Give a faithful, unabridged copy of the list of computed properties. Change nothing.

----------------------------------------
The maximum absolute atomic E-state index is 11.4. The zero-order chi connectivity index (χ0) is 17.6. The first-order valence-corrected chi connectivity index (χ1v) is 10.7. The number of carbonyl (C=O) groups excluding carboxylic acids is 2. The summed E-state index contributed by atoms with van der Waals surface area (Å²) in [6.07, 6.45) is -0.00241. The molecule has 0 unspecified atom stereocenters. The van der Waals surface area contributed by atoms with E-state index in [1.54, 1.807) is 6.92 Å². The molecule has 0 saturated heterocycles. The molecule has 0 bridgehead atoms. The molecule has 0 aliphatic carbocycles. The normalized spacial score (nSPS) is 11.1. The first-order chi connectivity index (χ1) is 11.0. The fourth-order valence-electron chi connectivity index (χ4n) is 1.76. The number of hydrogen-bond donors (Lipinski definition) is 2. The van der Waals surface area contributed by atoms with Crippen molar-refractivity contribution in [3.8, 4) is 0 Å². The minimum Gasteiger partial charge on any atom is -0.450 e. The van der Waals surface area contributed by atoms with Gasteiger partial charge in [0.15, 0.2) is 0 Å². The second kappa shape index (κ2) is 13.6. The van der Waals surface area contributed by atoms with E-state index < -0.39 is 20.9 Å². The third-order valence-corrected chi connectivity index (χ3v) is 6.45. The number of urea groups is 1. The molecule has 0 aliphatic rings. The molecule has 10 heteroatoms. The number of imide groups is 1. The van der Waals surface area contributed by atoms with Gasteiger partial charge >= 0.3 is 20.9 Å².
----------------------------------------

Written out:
The maximum absolute atomic E-state index is 11.4. The zero-order chi connectivity index (χ0) is 17.6. The first-order valence-corrected chi connectivity index (χ1v) is 10.7. The number of carbonyl (C=O) groups excluding carboxylic acids is 2. The summed E-state index contributed by atoms with van der Waals surface area (Å²) in [6.07, 6.45) is -0.00241. The molecule has 0 unspecified atom stereocenters. The van der Waals surface area contributed by atoms with E-state index in [1.54, 1.807) is 6.92 Å². The molecule has 0 saturated heterocycles. The molecule has 0 bridgehead atoms. The molecule has 0 aliphatic carbocycles. The normalized spacial score (nSPS) is 11.1. The first-order chi connectivity index (χ1) is 11.0. The fourth-order valence-electron chi connectivity index (χ4n) is 1.76. The number of hydrogen-bond donors (Lipinski definition) is 2. The van der Waals surface area contributed by atoms with Crippen molar-refractivity contribution in [3.8, 4) is 0 Å². The minimum Gasteiger partial charge on any atom is -0.450 e. The van der Waals surface area contributed by atoms with Gasteiger partial charge in [0.15, 0.2) is 0 Å². The second kappa shape index (κ2) is 13.6. The van der Waals surface area contributed by atoms with E-state index < -0.39 is 20.9 Å². The third-order valence-corrected chi connectivity index (χ3v) is 6.45. The number of urea groups is 1. The molecule has 0 aliphatic rings. The molecule has 10 heteroatoms. The number of imide groups is 1. The van der Waals surface area contributed by atoms with Gasteiger partial charge >= 0.3 is 20.9 Å².